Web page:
The following facts are relevant to this claim. On December 15, 1992, just prior to the commencement of evidence in the defendant's trial, the following colloquy occurred regarding the taking of notes by jurors during the defendant's trial:
"Ms. Brown [defendant's counsel]: First of all, Your Honor, I've been made aware that you [are] allowing the jurors to take notes from the trial in this case. And at this time, I'm going to object to that. This will be my first trial where notes were being — where our jury was allowed to take notes.
"This is a trial where the evidence is extremely short. We're talking — we're probably talking less than a week of testimony. You've got one juror in this case who is blind, and who is not capable of taking notes. I think that when people and jurors take notes they tend to become much more reliant on the notes than they do on the actual testimony as it's taking place and then it becomes the person with the best notes wins, and that's not what this is supposed to all be about.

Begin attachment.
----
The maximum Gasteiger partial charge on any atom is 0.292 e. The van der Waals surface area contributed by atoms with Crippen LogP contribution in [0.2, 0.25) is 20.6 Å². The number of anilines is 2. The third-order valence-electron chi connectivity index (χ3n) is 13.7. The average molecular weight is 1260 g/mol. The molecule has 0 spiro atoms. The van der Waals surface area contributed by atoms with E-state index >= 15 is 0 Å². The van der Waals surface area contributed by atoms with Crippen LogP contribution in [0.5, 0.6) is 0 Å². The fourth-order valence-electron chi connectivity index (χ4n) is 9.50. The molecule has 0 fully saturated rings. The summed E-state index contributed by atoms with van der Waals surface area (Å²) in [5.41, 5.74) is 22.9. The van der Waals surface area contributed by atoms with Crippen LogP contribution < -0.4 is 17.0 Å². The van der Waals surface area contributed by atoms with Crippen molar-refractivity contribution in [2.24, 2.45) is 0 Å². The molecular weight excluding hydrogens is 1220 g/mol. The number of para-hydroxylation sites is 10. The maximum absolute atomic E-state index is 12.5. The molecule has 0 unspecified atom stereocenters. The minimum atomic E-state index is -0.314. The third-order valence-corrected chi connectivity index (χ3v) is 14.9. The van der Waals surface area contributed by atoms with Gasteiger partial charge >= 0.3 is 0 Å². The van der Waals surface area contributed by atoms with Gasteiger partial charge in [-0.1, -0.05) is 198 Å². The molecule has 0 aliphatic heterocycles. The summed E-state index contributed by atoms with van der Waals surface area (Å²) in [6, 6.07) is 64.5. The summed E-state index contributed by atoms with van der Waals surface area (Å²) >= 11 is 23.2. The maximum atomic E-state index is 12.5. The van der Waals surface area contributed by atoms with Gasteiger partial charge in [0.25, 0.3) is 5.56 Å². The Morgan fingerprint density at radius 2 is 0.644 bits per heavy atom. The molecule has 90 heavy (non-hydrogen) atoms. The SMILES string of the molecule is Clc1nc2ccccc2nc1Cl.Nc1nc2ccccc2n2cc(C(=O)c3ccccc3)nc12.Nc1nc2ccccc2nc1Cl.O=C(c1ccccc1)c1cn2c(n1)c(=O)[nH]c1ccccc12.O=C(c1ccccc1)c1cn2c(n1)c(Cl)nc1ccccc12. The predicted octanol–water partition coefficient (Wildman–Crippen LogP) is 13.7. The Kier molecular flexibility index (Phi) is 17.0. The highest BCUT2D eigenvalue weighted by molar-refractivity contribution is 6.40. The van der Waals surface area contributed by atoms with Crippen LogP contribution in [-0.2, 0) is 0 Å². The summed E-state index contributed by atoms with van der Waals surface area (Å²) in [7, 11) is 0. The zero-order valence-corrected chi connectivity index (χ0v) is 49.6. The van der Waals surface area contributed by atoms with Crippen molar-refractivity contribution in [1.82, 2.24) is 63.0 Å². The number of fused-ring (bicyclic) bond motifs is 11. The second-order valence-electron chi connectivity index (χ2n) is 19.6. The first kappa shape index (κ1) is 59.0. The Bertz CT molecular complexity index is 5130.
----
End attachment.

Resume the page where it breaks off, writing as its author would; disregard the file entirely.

"So, I'm going to object to the fact that there's going to be note-taking during this case.
"The Court: Do you wish to be heard, Mr. Thomas [state's attorney]?
"Mr. Thomas: I generally don't like the taking of notes, Your Honor, but I'm not so entrenched against them that I'd take a position.
"The Court: Well, the Supreme Court has in no uncertain terms in my opinion approved the taking of notes. In my experience, I have prior to that decision by the Supreme Court, I had many requests by jurors who I spoke to following trials indicating to me that they had only — they had wished that they were able to take notes and they felt that they were at a disadvantage in not being able to take notes. They said that it's very helpful. I think that it's a fine tool, and I think especially I find it valuable when it comes to the charge.